After the colouring phase was over, I was tasked with the job of sequencing all of the newly coloured frames. Its actually a lot trickier than it sounds. First of all, for each scene – photoshop could only ever handle 20 frames at once (they are HD quality images). Therefore I had to stitch together a big range of different ‘segments’ for each scene. After this I would have to manually move each frame into a sequence on the timeline. This took a very long time – here is a screenshot of me in the middle of it:

The separated segments (all obtained from the photoshop files I created earlier)

Moving each photoshop ‘layer’ into a sequence on the timeline in After Effects

After this was done I had to actually composite the file to make it look more polished. This usually results in hundreds of adjustment layers (for things like brightness change, mist, rain… anything really), colour layers, 3D lights and virtual cameras. Here is a screengrab from one of my busiest scenes in the thick of it:

For some very small background animation I sometimes used a program called Toon Boom. It allows me to work in the same way as I do over a real lightbox, except it is a computer program so allows greater speed. However I wouldn’t use it exclusively as the effect is still kind of computerized:

Many of the animations for Town under City required the character to turn convincingly in imaginary 3D space. To a certain extent, I can do this unaided – however to make things more consistent I decided to make a clay model of the character’s head to help me out:

Colouring was a very long and drawn out process. It involved scanning in every frame (around 600 or so) and then manually painting them in photoshop. Here is how it was done:

I’d take a black and white line drawing (my frames) and ‘key out’ the colour white using the Photoshop. This allowed the background to show through the frame.

This is an image of what this leads to in terms of file structure. I took the original frames, put them into individual folders and then keyed out their white. Then I added a layer underneath this which was coloured (alowing the black lines to remain untouched). Each folder then represents one frame. I could then take these into after effects to sequence them. Its a long process, but through experimentation I have found that this works best and gives the best quality I could hope for.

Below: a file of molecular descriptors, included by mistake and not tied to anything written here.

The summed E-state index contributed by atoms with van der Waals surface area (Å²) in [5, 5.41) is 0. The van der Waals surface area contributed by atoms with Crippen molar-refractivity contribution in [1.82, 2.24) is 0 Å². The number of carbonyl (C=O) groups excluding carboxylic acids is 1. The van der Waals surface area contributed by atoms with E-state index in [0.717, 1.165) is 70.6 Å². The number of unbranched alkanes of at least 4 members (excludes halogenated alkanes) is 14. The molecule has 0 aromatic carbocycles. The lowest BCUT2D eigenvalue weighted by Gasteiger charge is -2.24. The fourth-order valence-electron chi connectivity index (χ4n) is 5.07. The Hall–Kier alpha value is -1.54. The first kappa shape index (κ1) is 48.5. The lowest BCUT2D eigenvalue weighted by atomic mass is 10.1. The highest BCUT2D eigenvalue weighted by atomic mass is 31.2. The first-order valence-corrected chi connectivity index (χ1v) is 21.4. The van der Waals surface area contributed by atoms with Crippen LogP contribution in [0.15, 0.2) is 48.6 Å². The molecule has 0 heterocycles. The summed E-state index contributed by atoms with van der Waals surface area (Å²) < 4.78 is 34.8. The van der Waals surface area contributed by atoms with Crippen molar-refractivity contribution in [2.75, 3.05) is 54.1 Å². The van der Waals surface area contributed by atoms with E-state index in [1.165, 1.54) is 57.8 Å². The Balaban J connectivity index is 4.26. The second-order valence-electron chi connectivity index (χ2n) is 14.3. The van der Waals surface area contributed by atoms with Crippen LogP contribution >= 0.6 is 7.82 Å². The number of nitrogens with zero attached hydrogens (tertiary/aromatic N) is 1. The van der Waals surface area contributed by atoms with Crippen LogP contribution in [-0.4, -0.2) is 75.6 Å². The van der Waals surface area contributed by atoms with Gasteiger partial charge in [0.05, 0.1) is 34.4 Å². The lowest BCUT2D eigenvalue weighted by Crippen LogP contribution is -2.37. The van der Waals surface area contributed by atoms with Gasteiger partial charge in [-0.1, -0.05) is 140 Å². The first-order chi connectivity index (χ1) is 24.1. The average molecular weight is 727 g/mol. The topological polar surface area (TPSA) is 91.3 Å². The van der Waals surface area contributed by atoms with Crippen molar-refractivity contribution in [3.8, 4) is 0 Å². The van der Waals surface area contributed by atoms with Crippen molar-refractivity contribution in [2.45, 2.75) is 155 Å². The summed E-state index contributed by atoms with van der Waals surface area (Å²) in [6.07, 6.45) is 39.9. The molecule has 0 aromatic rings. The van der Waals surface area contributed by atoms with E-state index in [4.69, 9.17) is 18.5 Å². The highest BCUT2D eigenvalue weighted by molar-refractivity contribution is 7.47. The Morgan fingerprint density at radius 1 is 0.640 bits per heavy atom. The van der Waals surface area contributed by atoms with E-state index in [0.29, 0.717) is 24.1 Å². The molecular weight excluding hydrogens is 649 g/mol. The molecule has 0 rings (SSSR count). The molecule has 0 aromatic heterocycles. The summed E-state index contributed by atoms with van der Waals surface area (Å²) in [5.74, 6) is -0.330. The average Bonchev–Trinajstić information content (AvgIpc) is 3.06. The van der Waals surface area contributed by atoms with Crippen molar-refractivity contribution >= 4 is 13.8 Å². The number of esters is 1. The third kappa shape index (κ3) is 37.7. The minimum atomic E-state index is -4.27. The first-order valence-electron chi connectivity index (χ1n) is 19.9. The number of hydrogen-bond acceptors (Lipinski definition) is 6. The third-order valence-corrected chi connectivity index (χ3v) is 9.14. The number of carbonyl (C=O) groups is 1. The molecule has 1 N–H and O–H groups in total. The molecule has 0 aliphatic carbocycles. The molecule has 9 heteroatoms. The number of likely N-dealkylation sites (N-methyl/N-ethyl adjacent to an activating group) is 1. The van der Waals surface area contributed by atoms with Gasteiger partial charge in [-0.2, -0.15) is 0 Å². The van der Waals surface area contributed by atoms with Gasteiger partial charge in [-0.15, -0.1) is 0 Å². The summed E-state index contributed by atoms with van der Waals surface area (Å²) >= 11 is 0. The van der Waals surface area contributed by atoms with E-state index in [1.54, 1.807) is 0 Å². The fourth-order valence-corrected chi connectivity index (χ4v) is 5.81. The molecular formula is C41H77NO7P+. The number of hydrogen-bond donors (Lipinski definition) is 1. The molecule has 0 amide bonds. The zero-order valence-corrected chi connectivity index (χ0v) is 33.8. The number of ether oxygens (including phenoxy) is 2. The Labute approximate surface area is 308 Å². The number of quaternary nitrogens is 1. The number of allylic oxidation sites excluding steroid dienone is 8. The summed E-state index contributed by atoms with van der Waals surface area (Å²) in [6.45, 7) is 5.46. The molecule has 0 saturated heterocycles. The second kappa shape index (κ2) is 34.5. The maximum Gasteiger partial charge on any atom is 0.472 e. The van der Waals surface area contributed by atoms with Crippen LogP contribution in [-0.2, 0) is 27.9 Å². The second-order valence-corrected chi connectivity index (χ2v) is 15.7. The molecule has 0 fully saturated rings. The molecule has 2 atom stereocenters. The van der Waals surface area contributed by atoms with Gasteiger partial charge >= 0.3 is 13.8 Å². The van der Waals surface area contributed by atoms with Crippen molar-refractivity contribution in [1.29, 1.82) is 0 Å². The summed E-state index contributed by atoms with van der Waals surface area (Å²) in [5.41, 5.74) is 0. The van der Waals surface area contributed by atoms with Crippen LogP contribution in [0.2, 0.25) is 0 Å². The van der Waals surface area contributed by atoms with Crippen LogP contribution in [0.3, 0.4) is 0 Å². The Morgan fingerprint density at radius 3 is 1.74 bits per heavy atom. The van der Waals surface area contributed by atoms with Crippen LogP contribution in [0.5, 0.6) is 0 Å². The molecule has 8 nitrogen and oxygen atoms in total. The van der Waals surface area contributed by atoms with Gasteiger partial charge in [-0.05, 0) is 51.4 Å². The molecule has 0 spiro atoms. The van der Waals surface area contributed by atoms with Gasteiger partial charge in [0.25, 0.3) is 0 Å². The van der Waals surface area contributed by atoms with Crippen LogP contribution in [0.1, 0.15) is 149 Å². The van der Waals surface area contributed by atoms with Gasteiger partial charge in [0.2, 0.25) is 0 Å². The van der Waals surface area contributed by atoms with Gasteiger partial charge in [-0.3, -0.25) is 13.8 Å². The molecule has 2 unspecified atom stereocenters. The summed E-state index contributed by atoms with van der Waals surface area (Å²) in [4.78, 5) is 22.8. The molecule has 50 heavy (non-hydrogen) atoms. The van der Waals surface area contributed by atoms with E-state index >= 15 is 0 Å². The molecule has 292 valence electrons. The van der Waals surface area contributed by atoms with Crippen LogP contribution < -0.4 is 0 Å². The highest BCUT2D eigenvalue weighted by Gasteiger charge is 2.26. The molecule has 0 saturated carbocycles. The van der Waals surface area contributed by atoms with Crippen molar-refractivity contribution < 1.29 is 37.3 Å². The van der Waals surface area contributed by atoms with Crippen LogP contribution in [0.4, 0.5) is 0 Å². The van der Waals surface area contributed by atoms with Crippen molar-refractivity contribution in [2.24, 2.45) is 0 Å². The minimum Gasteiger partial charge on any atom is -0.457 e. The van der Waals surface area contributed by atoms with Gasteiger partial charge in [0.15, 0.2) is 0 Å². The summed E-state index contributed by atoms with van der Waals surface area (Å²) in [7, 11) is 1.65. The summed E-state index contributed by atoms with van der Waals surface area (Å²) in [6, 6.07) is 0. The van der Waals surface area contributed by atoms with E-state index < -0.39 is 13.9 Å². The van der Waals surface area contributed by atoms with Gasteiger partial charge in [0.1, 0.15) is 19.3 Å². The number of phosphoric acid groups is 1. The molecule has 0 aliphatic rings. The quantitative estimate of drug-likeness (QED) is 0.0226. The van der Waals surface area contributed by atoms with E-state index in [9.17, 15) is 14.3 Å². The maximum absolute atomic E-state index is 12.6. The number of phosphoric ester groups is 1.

I created a ‘custom brush’ in Photoshop and used a drawing tablet to paint  the actual character. I designed the brush so that it would represent my painted concept art as closely as possible. The colour was added to my character in four stages. Using defined swatches (based on my concept art) I painted a base over the whole character so that he was no longer invisible. Then I added highlights, then shadow, then deep shadows. Each frame took around 5 to 10 minutes to paint in this animation. A large amount of time when you consider there are over 600 frames of it!

This is an example of how well my custom brush matched the effect I was getting with real paint in my concept images:

These are the animations I did for the Vagrant film that Hayley, Will, Ben and I worked on this year.

The Closeup Shot

This was the finished closeup shot that was used extensively through the piece. I thought this was very strong in terms of character emotional animation so I was very happy with it. The sequence spans 58 drawings.

This was the same scene before I coloured it.

This is the ‘rough’ animated closeup.

Begging Scenes

This was the finished version of my tramp begging. I think that it is very strong in terms of character movement and drapery animation (which I have never tried before). A lot of time has gone into this so I am very happy that it was worth it.

This is the same scene after the cleanup process (I also added drapery and clothing in this process).

This was the rough animation of the above shot, but also with an extra shot at the end. This extra shot had to be cut because of a hand injury I had. As you can see, it is fully animated but requires cleanup and colouring.

This was a very early draft of the same animation. I was unhappy with both the movement and style of behavior. The tramp would not stretch out all that way because he is too cold. The movement and figure drawing is also dodgy. I was much happier with the later version (above).

Street Walk Cycle

We all did a walk cycle and this was mine. I decided to do it with detailed movement so it is 24 drawings long. The reason it is black is because it had been planned for the people in the street to be silhouettes.

Stemming from my interest with expressionism comes a more contemporary influence, Dave McKean. I came across his work via the book covers he made for ‘The Sandman’ Graphic Novels by Neil Gaiman. I love his style and it continues to inspire me.